Why McMaster University didn’t want another CIO

McMaster’s CTO, Gayleen Gray, highlights the importance of her unique role in a world where expectations of the CIO and CTO are colliding.

If you Google “McMaster University” and “CIO,” you’ll learn very quickly that they don’t have one. That’s because their chief technologist, responsible for technology deployments that propel the organization forward, has a different title.

Reader, meet Gayleen Gray, McMaster’s CTO. 

“Ironically, I am the only CTO amongst all of my university peers across Canada,” she explains to Network Disrupted host and BlueCat Chief Strategy Officer Andrew Wertkin in Episode 2 of the podcast’s second season. While it’s still rare for a technology leader in charge of internal solutions to have a CTO title, she and Werkin note that it’s growing in popularity. 

To Gray, the evolution to a CTO title for people in her line of work is indicative of a more collaborative mindset between departments. Because there are so many different teams dealing with technology and implementations across the university, it makes sense that they would all fall under the purview of the CTO.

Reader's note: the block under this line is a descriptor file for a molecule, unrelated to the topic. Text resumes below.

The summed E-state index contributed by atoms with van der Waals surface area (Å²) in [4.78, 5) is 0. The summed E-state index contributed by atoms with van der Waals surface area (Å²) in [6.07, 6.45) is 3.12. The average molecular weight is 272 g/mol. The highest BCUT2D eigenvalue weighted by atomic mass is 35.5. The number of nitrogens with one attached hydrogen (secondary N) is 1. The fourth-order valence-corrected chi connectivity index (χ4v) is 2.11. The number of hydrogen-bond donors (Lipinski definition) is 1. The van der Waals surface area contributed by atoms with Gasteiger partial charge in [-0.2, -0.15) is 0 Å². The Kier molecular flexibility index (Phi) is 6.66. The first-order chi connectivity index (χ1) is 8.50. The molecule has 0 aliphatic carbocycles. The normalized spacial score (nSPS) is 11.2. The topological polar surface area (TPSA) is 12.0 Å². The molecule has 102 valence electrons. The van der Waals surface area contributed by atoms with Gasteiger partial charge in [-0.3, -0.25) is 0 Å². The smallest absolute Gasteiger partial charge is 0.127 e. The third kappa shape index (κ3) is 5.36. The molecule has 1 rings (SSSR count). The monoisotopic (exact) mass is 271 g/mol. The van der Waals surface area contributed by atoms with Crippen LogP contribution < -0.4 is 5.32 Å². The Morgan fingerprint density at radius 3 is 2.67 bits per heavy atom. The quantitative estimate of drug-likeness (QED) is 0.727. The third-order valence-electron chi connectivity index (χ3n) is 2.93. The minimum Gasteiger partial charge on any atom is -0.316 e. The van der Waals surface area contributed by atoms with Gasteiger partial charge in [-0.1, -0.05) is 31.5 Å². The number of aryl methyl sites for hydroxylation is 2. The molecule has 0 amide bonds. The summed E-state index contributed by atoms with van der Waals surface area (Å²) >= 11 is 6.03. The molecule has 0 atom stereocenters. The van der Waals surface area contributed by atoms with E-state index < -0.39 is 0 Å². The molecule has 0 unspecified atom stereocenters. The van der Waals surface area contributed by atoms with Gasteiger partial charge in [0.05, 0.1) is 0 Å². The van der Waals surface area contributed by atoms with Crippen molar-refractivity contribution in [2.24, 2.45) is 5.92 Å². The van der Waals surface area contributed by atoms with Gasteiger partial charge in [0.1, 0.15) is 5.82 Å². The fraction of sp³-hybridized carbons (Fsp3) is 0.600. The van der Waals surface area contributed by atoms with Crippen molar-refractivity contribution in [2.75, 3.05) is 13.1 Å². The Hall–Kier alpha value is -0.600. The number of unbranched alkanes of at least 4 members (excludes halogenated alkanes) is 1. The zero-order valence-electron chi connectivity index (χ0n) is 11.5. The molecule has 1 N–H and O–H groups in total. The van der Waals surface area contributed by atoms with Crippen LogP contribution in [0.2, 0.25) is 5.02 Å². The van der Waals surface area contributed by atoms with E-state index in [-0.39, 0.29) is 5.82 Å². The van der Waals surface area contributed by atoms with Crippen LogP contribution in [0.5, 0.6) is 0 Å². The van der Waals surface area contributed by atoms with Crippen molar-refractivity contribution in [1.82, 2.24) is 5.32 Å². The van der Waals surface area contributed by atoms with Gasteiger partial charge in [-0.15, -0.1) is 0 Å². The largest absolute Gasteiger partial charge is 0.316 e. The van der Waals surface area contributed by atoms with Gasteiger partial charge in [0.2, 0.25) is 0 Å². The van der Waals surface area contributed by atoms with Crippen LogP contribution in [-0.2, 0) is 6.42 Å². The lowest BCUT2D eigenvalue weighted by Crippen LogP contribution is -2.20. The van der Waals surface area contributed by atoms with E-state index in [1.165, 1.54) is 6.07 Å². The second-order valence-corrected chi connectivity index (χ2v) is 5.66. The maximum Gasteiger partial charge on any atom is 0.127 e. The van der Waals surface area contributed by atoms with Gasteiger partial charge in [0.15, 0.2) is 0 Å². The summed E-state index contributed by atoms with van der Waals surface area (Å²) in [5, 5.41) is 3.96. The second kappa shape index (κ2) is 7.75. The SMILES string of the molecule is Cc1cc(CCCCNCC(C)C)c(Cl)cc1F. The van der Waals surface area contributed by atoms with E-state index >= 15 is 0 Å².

In fact, she believes that, depending on the sector, the roles of CIO and CTO are flipping in terms of who has the “ultimate D,” or decision-making power. But sometimes the two roles will work in tandem.

However you look at it, McMaster University was one of the best-prepared organizations in Canada in the face of the COVID-19 pandemic. A public university based in Hamilton, Ontario, McMaster decided early that they weren’t going to bring students and staff back to campus. They long ago moved 95% of their course delivery online.


Lean on an independent review

At McMaster, the role of the CTO was created as the result of an IT services review the university undertook. For those hungry for a case study on how a large organization pulls together the interests of technology and the business into one department, read on.